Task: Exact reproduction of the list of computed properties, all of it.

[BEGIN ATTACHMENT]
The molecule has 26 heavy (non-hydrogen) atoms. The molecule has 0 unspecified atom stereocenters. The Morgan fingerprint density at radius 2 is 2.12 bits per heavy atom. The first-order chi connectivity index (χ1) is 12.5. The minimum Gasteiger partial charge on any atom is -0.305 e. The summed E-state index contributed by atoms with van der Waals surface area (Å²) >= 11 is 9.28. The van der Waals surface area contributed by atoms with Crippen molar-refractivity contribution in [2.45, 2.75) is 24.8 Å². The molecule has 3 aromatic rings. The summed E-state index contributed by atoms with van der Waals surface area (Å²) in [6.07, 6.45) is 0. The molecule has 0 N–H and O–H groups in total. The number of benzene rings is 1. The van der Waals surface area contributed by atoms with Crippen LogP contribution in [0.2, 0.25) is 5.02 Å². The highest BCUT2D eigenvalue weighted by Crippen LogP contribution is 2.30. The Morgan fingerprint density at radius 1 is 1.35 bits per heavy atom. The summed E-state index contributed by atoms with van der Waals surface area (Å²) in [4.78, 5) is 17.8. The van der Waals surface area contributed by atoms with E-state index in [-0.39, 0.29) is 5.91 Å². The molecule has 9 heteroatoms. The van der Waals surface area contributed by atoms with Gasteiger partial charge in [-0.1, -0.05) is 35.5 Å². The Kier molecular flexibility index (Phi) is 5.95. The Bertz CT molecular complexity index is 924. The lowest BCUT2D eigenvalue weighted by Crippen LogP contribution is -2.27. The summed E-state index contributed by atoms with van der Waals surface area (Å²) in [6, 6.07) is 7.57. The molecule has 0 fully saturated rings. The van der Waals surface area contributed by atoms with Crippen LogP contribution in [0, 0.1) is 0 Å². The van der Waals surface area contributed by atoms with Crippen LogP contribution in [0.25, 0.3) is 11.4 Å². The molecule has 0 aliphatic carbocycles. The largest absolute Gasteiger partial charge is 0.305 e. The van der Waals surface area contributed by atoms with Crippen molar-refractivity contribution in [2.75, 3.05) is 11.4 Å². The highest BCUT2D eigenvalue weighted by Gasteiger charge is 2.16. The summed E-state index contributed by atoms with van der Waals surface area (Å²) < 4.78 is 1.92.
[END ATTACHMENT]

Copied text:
The molecule has 26 heavy (non-hydrogen) atoms. The molecule has 0 unspecified atom stereocenters. The Morgan fingerprint density at radius 2 is 2.12 bits per heavy atom. The first-order chi connectivity index (χ1) is 12.5. The minimum Gasteiger partial charge on any atom is -0.305 e. The summed E-state index contributed by atoms with van der Waals surface area (Å²) >= 11 is 9.28. The van der Waals surface area contributed by atoms with Crippen molar-refractivity contribution in [2.45, 2.75) is 24.8 Å². The molecule has 3 aromatic rings. The summed E-state index contributed by atoms with van der Waals surface area (Å²) in [6.07, 6.45) is 0. The molecule has 0 N–H and O–H groups in total. The number of benzene rings is 1. The van der Waals surface area contributed by atoms with Crippen LogP contribution in [0.2, 0.25) is 5.02 Å². The highest BCUT2D eigenvalue weighted by Crippen LogP contribution is 2.30. The Morgan fingerprint density at radius 1 is 1.35 bits per heavy atom. The summed E-state index contributed by atoms with van der Waals surface area (Å²) in [4.78, 5) is 17.8. The van der Waals surface area contributed by atoms with E-state index in [-0.39, 0.29) is 5.91 Å². The molecule has 9 heteroatoms. The van der Waals surface area contributed by atoms with Gasteiger partial charge in [-0.1, -0.05) is 35.5 Å². The Kier molecular flexibility index (Phi) is 5.95. The Bertz CT molecular complexity index is 924. The lowest BCUT2D eigenvalue weighted by Crippen LogP contribution is -2.27. The summed E-state index contributed by atoms with van der Waals surface area (Å²) in [6, 6.07) is 7.57. The molecule has 0 fully saturated rings. The van der Waals surface area contributed by atoms with Crippen LogP contribution in [0, 0.1) is 0 Å². The van der Waals surface area contributed by atoms with Crippen LogP contribution in [0.25, 0.3) is 11.4 Å². The molecule has 0 aliphatic carbocycles. The largest absolute Gasteiger partial charge is 0.305 e. The van der Waals surface area contributed by atoms with Crippen molar-refractivity contribution in [2.75, 3.05) is 11.4 Å². The highest BCUT2D eigenvalue weighted by Gasteiger charge is 2.16. The summed E-state index contributed by atoms with van der Waals surface area (Å²) < 4.78 is 1.92.